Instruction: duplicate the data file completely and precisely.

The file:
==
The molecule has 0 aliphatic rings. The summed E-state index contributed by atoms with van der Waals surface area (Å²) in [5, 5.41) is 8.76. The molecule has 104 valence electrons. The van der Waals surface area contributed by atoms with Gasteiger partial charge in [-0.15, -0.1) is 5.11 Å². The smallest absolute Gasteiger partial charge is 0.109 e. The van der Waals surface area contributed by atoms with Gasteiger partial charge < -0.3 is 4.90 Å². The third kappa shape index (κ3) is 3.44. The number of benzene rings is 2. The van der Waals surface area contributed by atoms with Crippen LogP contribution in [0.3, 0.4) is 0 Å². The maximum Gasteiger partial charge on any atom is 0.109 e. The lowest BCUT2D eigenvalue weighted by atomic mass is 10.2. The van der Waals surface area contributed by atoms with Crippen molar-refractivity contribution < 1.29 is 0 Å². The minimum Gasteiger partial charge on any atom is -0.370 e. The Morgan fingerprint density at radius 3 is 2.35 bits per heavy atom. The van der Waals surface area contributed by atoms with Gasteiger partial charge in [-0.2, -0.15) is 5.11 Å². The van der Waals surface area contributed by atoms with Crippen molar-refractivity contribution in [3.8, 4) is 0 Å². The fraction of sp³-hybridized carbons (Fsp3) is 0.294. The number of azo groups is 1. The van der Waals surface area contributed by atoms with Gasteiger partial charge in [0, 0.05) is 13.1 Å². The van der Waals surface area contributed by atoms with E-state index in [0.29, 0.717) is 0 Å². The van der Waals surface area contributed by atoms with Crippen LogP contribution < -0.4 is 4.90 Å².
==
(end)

The molecule has 0 aliphatic rings. The summed E-state index contributed by atoms with van der Waals surface area (Å²) in [5, 5.41) is 8.76. The molecule has 104 valence electrons. The van der Waals surface area contributed by atoms with Gasteiger partial charge in [-0.15, -0.1) is 5.11 Å². The smallest absolute Gasteiger partial charge is 0.109 e. The van der Waals surface area contributed by atoms with Gasteiger partial charge < -0.3 is 4.90 Å². The third kappa shape index (κ3) is 3.44. The number of benzene rings is 2. The van der Waals surface area contributed by atoms with Crippen LogP contribution in [0.3, 0.4) is 0 Å². The maximum Gasteiger partial charge on any atom is 0.109 e. The lowest BCUT2D eigenvalue weighted by atomic mass is 10.2. The van der Waals surface area contributed by atoms with Crippen molar-refractivity contribution < 1.29 is 0 Å². The minimum Gasteiger partial charge on any atom is -0.370 e. The Morgan fingerprint density at radius 3 is 2.35 bits per heavy atom. The van der Waals surface area contributed by atoms with Gasteiger partial charge in [-0.2, -0.15) is 5.11 Å². The van der Waals surface area contributed by atoms with Crippen molar-refractivity contribution in [3.8, 4) is 0 Å². The fraction of sp³-hybridized carbons (Fsp3) is 0.294. The number of azo groups is 1. The van der Waals surface area contributed by atoms with Gasteiger partial charge in [0, 0.05) is 13.1 Å². The van der Waals surface area contributed by atoms with E-state index in [0.29, 0.717) is 0 Å². The van der Waals surface area contributed by atoms with Crippen LogP contribution < -0.4 is 4.90 Å².